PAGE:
Directed by: Jem Cohen; Runtime: 107 minutes
Something kinda special can happen when a person enter the halls of an art gallery or museum, especially one with several works from a single artist: the viewer's perspective can shift from broad in-awe appreciation of individual pieces to scrutinizing and marveling at the details differing between them. Jem Cohen's Museum Hours relishes that very mindset, suggesting that life could be a lot more interesting and rewarding if people were to do the same with the little things in their life, instead of getting swept up in the broad strokes of the big, tough experience. A careful photographic eye guides us through the halls of Austria's Kunsthistorisches Art Museum in a peculiar, purposeful mix of budding friendship, family drama, and viewing of the artwork and the people sparsely scattered through its dim corridors. While not entirely successful in making these points stick together into a cohesive portrait, the experience in absorbing its tangential aesthetic delights gets the point across on its own artful steam.
The film's casual, mostly static plot involves two people interacting inside the Viennese museum: Johann (Bobby Sommer), an older, native security guard who's grown desensitized to the beauty surrounding him (both in the museum and in his home city), and Anne (Mary Margaret O'Hara), a penniless Canadian who borrowed money to travel to Austria because of a family illness. While on duty, Johann picks up on the fact that Anne might be in need of some help and perhaps a little company, so he befriends her, leading to conversations both inside and out of the museum, mostly chit-chats about their common ground, life experiences, and the Austrian locale. Along with that, narration weaves their time together with the goings-on at the museum, introducing concepts about beauty, significance, confidence, and authenticity through the camerawork's attention to details in the paintings, as well as how visitors react to the pieces. This exploration, this reawakening of their senses and breaking from the staleness of the norm, might be what's needed to enrich both their lives.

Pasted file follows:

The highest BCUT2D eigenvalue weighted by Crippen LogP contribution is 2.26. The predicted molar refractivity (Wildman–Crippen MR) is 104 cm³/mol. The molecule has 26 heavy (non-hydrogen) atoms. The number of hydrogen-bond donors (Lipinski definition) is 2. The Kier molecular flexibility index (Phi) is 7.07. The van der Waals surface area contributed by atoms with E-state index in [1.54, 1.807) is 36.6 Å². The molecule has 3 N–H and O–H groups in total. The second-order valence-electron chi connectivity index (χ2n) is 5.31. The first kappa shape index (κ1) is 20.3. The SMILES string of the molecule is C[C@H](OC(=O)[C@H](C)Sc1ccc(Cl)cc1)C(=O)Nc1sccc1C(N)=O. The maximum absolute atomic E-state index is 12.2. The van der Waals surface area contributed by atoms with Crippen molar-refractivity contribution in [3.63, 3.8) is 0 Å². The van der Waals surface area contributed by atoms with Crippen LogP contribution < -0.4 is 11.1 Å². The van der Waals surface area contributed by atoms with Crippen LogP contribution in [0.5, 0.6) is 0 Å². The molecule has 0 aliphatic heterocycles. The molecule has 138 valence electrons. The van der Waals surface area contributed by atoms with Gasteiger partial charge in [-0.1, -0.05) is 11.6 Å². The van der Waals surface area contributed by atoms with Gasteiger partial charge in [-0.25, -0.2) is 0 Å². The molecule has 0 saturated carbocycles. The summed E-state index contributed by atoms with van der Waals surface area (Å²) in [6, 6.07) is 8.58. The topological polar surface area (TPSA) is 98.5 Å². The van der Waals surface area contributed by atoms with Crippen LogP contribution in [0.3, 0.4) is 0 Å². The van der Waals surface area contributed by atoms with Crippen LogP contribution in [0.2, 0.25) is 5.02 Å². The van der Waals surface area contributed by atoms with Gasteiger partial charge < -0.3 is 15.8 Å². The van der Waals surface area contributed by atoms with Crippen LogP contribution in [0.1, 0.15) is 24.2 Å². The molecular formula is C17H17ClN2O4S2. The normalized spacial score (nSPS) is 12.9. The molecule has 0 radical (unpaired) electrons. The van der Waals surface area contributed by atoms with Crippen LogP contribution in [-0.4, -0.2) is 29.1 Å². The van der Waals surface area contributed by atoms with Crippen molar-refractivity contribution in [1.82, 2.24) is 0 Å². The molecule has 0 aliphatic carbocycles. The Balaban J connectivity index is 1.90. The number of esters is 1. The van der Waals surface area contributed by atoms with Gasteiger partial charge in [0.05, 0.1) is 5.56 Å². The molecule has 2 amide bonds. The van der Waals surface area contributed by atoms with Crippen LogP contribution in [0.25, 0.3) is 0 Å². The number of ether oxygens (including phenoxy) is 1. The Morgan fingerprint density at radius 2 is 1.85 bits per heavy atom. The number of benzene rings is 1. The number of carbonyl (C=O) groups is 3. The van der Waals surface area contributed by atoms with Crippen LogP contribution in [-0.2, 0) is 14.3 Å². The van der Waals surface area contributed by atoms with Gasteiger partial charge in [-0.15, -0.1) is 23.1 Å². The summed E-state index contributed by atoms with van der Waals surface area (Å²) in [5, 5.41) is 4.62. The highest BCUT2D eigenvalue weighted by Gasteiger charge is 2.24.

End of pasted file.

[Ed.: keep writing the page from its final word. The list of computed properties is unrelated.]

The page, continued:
Museum Hours becomes more of a meta observational experience than a dramatic parable, using the story of Johann and Anne for little beyond a vehicle that gets identifiable people in the halls of the museum. There's little to say about their personal development across the film: deliberately restrained, somewhat dry performances from the actors are supported by understated scenes revealing their kinship and increased awareness of the medical state of Anne's ailing cousin. Director Cohen doesn't take great strides to elevate their relationship, instead allowing the audience to offhandedly view their conversations -- and moments alone -- as they comment on the nature of art, perspective, and minutiae, landing on similarities and differences. It doesn't offer the personal exploration or philosophical food-for-thought like Certified Copy or Before Sunrise does, somewhat keeping the audience at arm's length from the characters in ways which create a disconnect from the film's deeper erudite purposes.
Small, perfunctory joys are instead what make Museum Hours profound, emphasizing Jem Cohen's higher-concept goals by transforming the audience into nonchalant onlookers, halfway transported into the mental space of those exploring the museum. As the point-of-view jumps between adoring still-footage of the paintings and art enthusiasts absorbing their details, the camerawork invites those watching to mirror the people's outlooks on internal and external beauty, on interpretation of intention and the honesty of body language, as the film adapts a mixed-media approach that defies convention or genre. Documentary elements and a few surreal meta sequences distinguish the film: there's a scene where a guest lecturer chats at length about a series of paintings from Pieter Bruegel with a small "class", introducing a clash of opinions that underscores Cohen's ideas, as well a surprising and pertinent flash of nudity in another scene. Director Cohen's technique here is surprisingly playful and poignant, and, despite feeling the impacts of lackadaisical pacing, becomes a faintly absorbing work about opinions and broadening one's scope of consideration.
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Posted by Thomas Spurlin on 2/12/2014